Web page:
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For example, I have a table

table.insert( t, 1, function()
                        print ("rock");
                    end );

Is there any way to get function name from this table. I know that I can store name like a key, but what if I want to keep numeric index and also I want to know function name? Is there any way to do it? Thanks, on advance.

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4 Answers 4

up vote 6 down vote accepted

Say you have this code:

t = {}
x = 5
table.insert(t, 1, x)

t would then be {[1] = 5}. "5" is just a number - it has no name, and isn't associated with the variable "x"; it's a value.
In Lua, functions are treated exactly the same way, as values:

t = {}
x = function() print("test! :D") end
table.insert(t, 1, x)

The value of x is not associated with x in any way, shape, or form. If you want to manually name a function, you can do it by wrapping the function in a table, for example:

t = {}
x = function() print("test! :D") end
table.insert(t, 1, {
    name = "MyFunctionName",
    func = x
})

That is how you would do it!

...unless..

..you break the rules!
When Lua was developed, the developers realised that the anonymous nature of functions would make productive error messages difficult to produce, if not impossible.
The best thing you'd see would be:

stdin: some error!
  stdin: in function 'unknown'
  stdin: in function 'unknown'

So, they made it so that when Lua code was parsed, it would record some debug information, to make life easier. To access this information from Lua itself, the debug library is provided.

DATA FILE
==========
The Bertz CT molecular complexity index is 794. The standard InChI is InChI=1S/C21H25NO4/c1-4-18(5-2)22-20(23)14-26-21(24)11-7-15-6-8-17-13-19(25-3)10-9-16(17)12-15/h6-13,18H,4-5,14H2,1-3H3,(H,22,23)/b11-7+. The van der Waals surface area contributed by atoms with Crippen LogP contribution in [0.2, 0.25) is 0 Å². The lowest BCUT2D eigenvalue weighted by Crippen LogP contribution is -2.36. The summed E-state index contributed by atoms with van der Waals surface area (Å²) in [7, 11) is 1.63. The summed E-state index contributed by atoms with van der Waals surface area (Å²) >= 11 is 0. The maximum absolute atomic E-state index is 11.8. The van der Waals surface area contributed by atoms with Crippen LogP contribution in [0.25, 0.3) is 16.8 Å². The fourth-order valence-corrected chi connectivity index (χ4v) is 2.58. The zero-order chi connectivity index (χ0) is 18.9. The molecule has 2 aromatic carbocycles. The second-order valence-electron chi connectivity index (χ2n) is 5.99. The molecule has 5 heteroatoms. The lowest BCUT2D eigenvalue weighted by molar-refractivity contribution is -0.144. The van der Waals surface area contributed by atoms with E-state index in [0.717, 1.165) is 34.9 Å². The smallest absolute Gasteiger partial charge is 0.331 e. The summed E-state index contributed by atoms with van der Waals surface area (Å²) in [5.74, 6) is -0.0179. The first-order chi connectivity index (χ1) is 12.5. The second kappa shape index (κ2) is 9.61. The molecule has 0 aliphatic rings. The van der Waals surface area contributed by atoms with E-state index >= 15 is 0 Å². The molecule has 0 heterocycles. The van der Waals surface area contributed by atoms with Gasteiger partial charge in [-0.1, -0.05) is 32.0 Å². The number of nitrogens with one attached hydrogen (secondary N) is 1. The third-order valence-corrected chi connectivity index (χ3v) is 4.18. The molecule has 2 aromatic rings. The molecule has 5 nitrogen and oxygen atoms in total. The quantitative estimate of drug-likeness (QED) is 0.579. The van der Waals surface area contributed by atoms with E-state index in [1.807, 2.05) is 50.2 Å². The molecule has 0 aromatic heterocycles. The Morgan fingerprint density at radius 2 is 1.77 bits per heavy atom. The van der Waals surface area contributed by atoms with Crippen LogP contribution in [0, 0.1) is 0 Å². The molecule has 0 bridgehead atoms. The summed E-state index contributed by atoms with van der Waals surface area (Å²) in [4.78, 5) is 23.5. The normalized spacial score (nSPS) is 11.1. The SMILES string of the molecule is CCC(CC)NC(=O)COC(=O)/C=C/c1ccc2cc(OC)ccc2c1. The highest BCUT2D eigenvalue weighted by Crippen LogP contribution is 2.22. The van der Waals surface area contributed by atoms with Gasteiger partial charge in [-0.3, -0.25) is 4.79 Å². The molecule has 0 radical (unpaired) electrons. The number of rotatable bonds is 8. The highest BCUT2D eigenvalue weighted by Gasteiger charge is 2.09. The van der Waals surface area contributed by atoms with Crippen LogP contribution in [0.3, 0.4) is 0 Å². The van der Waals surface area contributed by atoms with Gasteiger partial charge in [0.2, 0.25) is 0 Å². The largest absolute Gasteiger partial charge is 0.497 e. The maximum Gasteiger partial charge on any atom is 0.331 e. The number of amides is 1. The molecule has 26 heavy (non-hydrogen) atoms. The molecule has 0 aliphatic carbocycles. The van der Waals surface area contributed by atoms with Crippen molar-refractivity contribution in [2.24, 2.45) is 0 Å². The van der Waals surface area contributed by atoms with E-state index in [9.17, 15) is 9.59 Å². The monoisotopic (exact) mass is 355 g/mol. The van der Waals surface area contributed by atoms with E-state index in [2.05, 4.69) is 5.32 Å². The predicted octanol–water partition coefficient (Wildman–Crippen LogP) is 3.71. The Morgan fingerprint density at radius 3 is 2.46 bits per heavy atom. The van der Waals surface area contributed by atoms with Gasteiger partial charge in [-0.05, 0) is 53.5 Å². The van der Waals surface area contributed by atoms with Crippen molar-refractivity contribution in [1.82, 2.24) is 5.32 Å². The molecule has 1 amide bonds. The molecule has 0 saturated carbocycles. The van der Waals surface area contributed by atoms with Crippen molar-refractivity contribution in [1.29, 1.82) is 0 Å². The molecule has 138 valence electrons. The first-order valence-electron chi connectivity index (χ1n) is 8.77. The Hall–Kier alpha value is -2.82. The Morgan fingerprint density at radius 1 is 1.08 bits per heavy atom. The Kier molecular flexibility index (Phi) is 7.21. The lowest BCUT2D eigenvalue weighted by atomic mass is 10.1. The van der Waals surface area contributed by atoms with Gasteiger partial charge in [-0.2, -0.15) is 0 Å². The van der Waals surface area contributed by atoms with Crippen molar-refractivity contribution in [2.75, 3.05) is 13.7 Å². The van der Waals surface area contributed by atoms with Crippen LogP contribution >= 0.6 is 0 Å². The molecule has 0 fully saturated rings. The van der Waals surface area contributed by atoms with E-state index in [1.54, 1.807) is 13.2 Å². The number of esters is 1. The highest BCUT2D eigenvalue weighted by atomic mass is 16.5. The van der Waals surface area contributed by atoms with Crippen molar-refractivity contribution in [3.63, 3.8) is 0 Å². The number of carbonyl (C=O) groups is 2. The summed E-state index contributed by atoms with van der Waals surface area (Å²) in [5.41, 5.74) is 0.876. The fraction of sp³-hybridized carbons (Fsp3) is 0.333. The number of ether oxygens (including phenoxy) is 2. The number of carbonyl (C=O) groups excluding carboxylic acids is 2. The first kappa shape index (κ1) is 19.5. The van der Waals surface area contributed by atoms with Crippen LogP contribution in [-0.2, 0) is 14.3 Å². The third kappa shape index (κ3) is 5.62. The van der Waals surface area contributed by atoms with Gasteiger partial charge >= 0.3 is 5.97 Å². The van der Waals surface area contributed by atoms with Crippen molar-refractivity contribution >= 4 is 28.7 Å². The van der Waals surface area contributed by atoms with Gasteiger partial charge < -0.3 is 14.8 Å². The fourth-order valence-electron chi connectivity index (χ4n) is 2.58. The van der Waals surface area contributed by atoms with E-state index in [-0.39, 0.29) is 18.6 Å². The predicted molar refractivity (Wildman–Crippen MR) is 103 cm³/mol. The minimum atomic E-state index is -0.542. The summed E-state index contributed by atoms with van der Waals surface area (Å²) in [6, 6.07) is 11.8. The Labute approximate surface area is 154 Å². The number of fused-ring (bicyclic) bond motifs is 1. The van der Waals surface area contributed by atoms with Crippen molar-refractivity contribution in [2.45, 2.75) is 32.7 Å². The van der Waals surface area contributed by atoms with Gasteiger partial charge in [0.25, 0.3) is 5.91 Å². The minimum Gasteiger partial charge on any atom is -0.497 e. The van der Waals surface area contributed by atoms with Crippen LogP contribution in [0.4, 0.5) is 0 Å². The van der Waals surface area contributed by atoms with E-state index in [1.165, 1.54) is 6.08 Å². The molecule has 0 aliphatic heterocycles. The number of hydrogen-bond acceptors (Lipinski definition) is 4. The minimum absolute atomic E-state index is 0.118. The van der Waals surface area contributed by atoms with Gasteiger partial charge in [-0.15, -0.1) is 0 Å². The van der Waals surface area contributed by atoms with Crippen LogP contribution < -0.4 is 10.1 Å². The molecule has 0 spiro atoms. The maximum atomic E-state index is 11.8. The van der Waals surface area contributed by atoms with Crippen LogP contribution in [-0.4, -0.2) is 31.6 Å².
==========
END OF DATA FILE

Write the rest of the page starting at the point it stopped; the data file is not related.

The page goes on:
Be very careful with functions in this library.

You should exert care when using this library. The functions provided here should be used exclusively for debugging and similar tasks, such as profiling. Please resist the temptation to use them as a usual programming tool: they can be very slow. Moreover, several of these functions violate some assumptions about Lua code (e.g., that variables local to a function cannot be accessed from outside or that userdata metatables cannot be changed by Lua code) and therefore can compromise otherwise secure code.

To achieve your desired effect, you must use the debug.getinfo function; an example:

x = function()
    print("test!")
    print(debug.getinfo(1, "n").name)
end
x() -- prints "test!" followed by "x"

Unfortunately, the form of debug.getinfo that operates directly on a function doesn't fill the name argument (debug.getinfo(x, "n").name == nil) and the version above requires you to run the function.
It seems hopeless!

...unless..

..you really break the rules.
The debug.sethook function allows you to interrupt running Lua code at certain events, and even change things while it's all happening. This, combined with coroutines, allows you to do some interestingly hacky stuff.
Here is an implementation of debug.getfuncname:

function debug.getfuncname(f)
    --[[If name found, returns
            name source line
        If name not found, returns
            nil  source line
        If error, returns
            nil  nil    error
    ]]
    if type(f) == "function" then
        local info = debug.getinfo(f, "S")
        if not info or not info.what then
            return nil, nil, "Invalid function"
        elseif info.what == "C" then
            -- cannot be called on C functions, as they would execute!
            return nil, nil, "C function"
        end
        --[[Deep magic, look away!]]